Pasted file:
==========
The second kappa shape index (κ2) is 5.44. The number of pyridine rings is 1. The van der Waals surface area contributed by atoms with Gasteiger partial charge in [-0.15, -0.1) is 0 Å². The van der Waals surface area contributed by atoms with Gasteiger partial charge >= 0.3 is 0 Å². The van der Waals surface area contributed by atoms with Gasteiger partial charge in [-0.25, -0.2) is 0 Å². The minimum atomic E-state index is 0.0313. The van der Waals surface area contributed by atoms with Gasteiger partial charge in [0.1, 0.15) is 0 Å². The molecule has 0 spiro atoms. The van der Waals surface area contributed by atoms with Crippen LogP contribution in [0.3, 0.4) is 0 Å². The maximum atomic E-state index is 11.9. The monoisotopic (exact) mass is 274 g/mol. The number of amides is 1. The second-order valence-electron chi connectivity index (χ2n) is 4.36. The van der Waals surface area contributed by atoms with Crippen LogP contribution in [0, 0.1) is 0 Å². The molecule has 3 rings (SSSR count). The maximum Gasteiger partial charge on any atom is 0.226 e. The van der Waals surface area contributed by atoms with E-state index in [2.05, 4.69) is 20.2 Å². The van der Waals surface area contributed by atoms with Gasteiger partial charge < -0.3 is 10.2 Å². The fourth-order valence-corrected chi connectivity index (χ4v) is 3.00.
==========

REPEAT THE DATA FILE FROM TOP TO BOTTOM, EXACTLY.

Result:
The second kappa shape index (κ2) is 5.44. The number of pyridine rings is 1. The van der Waals surface area contributed by atoms with Gasteiger partial charge in [-0.15, -0.1) is 0 Å². The van der Waals surface area contributed by atoms with Gasteiger partial charge >= 0.3 is 0 Å². The van der Waals surface area contributed by atoms with Gasteiger partial charge in [-0.25, -0.2) is 0 Å². The minimum atomic E-state index is 0.0313. The van der Waals surface area contributed by atoms with Gasteiger partial charge in [0.1, 0.15) is 0 Å². The molecule has 0 spiro atoms. The van der Waals surface area contributed by atoms with Crippen LogP contribution in [0.3, 0.4) is 0 Å². The maximum atomic E-state index is 11.9. The monoisotopic (exact) mass is 274 g/mol. The number of amides is 1. The second-order valence-electron chi connectivity index (χ2n) is 4.36. The van der Waals surface area contributed by atoms with Crippen LogP contribution in [0, 0.1) is 0 Å². The molecule has 3 rings (SSSR count). The maximum Gasteiger partial charge on any atom is 0.226 e. The van der Waals surface area contributed by atoms with E-state index in [2.05, 4.69) is 20.2 Å². The van der Waals surface area contributed by atoms with Gasteiger partial charge < -0.3 is 10.2 Å². The fourth-order valence-corrected chi connectivity index (χ4v) is 3.00.